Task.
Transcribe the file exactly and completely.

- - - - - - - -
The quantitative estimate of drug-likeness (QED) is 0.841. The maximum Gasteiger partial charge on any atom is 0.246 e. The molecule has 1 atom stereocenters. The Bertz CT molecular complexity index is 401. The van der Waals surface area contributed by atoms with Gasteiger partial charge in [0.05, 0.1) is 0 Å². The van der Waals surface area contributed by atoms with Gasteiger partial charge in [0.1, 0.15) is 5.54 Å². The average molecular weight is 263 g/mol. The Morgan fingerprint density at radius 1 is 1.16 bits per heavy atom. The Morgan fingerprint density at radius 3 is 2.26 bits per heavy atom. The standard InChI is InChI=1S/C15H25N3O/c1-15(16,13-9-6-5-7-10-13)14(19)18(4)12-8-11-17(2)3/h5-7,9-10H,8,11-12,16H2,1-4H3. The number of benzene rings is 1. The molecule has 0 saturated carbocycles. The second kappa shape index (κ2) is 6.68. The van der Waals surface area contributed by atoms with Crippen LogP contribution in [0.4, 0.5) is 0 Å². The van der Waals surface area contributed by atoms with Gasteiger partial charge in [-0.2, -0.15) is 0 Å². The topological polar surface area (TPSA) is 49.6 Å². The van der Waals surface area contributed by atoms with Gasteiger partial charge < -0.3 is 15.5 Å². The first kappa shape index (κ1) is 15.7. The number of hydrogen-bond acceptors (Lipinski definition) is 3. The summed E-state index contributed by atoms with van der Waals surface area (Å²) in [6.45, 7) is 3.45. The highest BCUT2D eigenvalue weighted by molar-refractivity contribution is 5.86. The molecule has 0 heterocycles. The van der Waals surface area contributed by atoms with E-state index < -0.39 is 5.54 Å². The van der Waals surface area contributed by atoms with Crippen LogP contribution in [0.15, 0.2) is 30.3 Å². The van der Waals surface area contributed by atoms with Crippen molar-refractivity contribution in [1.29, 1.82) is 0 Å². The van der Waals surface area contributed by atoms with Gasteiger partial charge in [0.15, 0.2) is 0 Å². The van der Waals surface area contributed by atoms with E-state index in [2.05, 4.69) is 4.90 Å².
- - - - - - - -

The quantitative estimate of drug-likeness (QED) is 0.841. The maximum Gasteiger partial charge on any atom is 0.246 e. The molecule has 1 atom stereocenters. The Bertz CT molecular complexity index is 401. The van der Waals surface area contributed by atoms with Gasteiger partial charge in [0.05, 0.1) is 0 Å². The van der Waals surface area contributed by atoms with Gasteiger partial charge in [0.1, 0.15) is 5.54 Å². The average molecular weight is 263 g/mol. The Morgan fingerprint density at radius 1 is 1.16 bits per heavy atom. The Morgan fingerprint density at radius 3 is 2.26 bits per heavy atom. The standard InChI is InChI=1S/C15H25N3O/c1-15(16,13-9-6-5-7-10-13)14(19)18(4)12-8-11-17(2)3/h5-7,9-10H,8,11-12,16H2,1-4H3. The number of benzene rings is 1. The molecule has 0 saturated carbocycles. The second kappa shape index (κ2) is 6.68. The van der Waals surface area contributed by atoms with Crippen LogP contribution in [0.4, 0.5) is 0 Å². The van der Waals surface area contributed by atoms with Gasteiger partial charge in [-0.2, -0.15) is 0 Å². The topological polar surface area (TPSA) is 49.6 Å². The van der Waals surface area contributed by atoms with Gasteiger partial charge < -0.3 is 15.5 Å². The first kappa shape index (κ1) is 15.7. The number of hydrogen-bond acceptors (Lipinski definition) is 3. The summed E-state index contributed by atoms with van der Waals surface area (Å²) in [6.45, 7) is 3.45. The highest BCUT2D eigenvalue weighted by molar-refractivity contribution is 5.86. The molecule has 0 heterocycles. The van der Waals surface area contributed by atoms with E-state index < -0.39 is 5.54 Å². The van der Waals surface area contributed by atoms with Crippen LogP contribution in [0.15, 0.2) is 30.3 Å². The van der Waals surface area contributed by atoms with Crippen molar-refractivity contribution in [1.29, 1.82) is 0 Å². The van der Waals surface area contributed by atoms with Gasteiger partial charge in [0.15, 0.2) is 0 Å². The van der Waals surface area contributed by atoms with E-state index in [2.05, 4.69) is 4.90 Å².